Online retail fraud up nearly a third in the 2019 holiday season

Fraud stop

A new study shows a 29 percent increase in suspected online retail fraud during the start of the 2019 holiday shopping season compared to the same period in 2018, and a 60 percent increase over the same period from 2017 to 2019.

The findings from iovation, the fraud prevention arm of TransUnion, are based on the online retail transactions analyzed for its e-commerce customers between Thanksgiving and Cyber Monday over the last three years.

"This data unfortunately reinforces the fraud fears that consumers expressed in our recent survey," says TransUnion senior vice president of business planning and development, Greg Pierson. "Among the conclusions from TransUnion's 2019 Holiday Retail Fraud Survey: nearly half of all consumers, 46 percent, are concerned with being victimized by fraudsters this holiday season with baby boomers being the most concerned of any generation at 54 percent."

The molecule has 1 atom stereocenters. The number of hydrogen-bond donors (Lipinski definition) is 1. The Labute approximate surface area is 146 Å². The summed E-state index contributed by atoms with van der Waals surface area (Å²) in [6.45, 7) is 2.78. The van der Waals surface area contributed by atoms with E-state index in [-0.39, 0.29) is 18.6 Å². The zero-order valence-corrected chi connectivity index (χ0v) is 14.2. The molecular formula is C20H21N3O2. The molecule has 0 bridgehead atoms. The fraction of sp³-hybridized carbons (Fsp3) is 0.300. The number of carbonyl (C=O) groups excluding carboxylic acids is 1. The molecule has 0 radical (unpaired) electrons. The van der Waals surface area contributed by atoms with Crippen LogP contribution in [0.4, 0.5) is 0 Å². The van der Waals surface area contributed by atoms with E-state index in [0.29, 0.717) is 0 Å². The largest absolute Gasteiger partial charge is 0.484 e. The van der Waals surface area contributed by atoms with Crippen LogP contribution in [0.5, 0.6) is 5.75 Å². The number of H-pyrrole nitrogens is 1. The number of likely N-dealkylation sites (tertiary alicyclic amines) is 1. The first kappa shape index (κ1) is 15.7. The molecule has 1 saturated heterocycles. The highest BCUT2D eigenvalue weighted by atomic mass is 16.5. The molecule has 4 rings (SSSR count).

The top days for transactions are Black Friday, with 26 percent of legitimate holiday weekend transactions and 25 percent of suspected fraudulent transactions, and Cyber Monday, with 22 percent of legitimate transactions and 21 percent suspected fraudulent.

 

iovation fraud graph

The highest percentage of suspected fraudulent transactions come from China with 57 percent, the Central African Republic also 57 percent, and Lebanon on 45 percent.

The report also confirms the shift towards shopping on mobile devices. 63 percent of online retail transactions during the start of the 2019 holiday shopping season came from phones and tablets. That’s up from 58 percent for the same period in 2018 and 56 percent for the same period in 2017.

It's no surprise then that mobile is also the preferred method for fraudulent online retail transactions. The report finds a mobile phone or tablet appeared to be used for 63 percent of all suspected fraudulent transactions during the long holiday shopping weekend compared to 59 percent last year.

You can find out more on the TransUnion blog.

Image Credit: Gustavo Frazao / Shutterstock

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